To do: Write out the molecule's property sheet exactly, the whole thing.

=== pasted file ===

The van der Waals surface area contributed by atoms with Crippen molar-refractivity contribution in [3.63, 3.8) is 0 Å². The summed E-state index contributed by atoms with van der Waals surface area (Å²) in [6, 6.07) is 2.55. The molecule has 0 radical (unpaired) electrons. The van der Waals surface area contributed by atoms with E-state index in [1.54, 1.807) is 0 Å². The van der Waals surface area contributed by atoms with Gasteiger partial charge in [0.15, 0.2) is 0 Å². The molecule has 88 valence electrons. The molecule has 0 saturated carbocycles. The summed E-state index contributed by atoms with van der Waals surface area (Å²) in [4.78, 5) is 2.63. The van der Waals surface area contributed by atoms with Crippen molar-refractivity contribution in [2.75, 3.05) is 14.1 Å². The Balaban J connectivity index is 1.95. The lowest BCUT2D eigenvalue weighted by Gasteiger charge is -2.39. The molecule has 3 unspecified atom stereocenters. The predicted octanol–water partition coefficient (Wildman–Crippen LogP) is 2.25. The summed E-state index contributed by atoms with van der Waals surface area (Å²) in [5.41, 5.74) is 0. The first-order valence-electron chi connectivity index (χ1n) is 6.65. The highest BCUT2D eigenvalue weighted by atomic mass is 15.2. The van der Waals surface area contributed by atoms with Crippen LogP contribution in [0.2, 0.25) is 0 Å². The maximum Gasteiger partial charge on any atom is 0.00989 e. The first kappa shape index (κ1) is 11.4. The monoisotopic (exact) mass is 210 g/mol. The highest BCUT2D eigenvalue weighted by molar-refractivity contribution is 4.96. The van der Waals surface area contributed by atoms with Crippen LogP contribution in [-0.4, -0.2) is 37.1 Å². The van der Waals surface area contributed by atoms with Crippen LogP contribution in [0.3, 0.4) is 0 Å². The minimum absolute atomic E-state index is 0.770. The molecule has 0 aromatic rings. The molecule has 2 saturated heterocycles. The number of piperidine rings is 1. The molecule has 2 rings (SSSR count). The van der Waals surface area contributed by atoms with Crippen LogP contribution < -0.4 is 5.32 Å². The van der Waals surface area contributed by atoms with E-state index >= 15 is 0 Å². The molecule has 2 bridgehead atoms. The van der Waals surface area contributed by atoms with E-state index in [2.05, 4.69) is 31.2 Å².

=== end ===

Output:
The van der Waals surface area contributed by atoms with Crippen molar-refractivity contribution in [3.63, 3.8) is 0 Å². The summed E-state index contributed by atoms with van der Waals surface area (Å²) in [6, 6.07) is 2.55. The molecule has 0 radical (unpaired) electrons. The van der Waals surface area contributed by atoms with E-state index in [1.54, 1.807) is 0 Å². The van der Waals surface area contributed by atoms with Gasteiger partial charge in [0.15, 0.2) is 0 Å². The molecule has 88 valence electrons. The molecule has 0 saturated carbocycles. The summed E-state index contributed by atoms with van der Waals surface area (Å²) in [4.78, 5) is 2.63. The van der Waals surface area contributed by atoms with Crippen molar-refractivity contribution in [2.75, 3.05) is 14.1 Å². The Balaban J connectivity index is 1.95. The lowest BCUT2D eigenvalue weighted by Gasteiger charge is -2.39. The molecule has 3 unspecified atom stereocenters. The predicted octanol–water partition coefficient (Wildman–Crippen LogP) is 2.25. The summed E-state index contributed by atoms with van der Waals surface area (Å²) in [5.41, 5.74) is 0. The first-order valence-electron chi connectivity index (χ1n) is 6.65. The highest BCUT2D eigenvalue weighted by atomic mass is 15.2. The van der Waals surface area contributed by atoms with Crippen LogP contribution in [0.2, 0.25) is 0 Å². The maximum Gasteiger partial charge on any atom is 0.00989 e. The first kappa shape index (κ1) is 11.4. The monoisotopic (exact) mass is 210 g/mol. The highest BCUT2D eigenvalue weighted by molar-refractivity contribution is 4.96. The van der Waals surface area contributed by atoms with Crippen LogP contribution in [-0.4, -0.2) is 37.1 Å². The van der Waals surface area contributed by atoms with Crippen LogP contribution in [0.3, 0.4) is 0 Å². The minimum absolute atomic E-state index is 0.770. The molecule has 0 aromatic rings. The molecule has 2 saturated heterocycles. The number of piperidine rings is 1. The molecule has 2 rings (SSSR count). The van der Waals surface area contributed by atoms with Crippen LogP contribution < -0.4 is 5.32 Å². The van der Waals surface area contributed by atoms with E-state index >= 15 is 0 Å². The molecule has 2 bridgehead atoms. The van der Waals surface area contributed by atoms with E-state index in [2.05, 4.69) is 31.2 Å².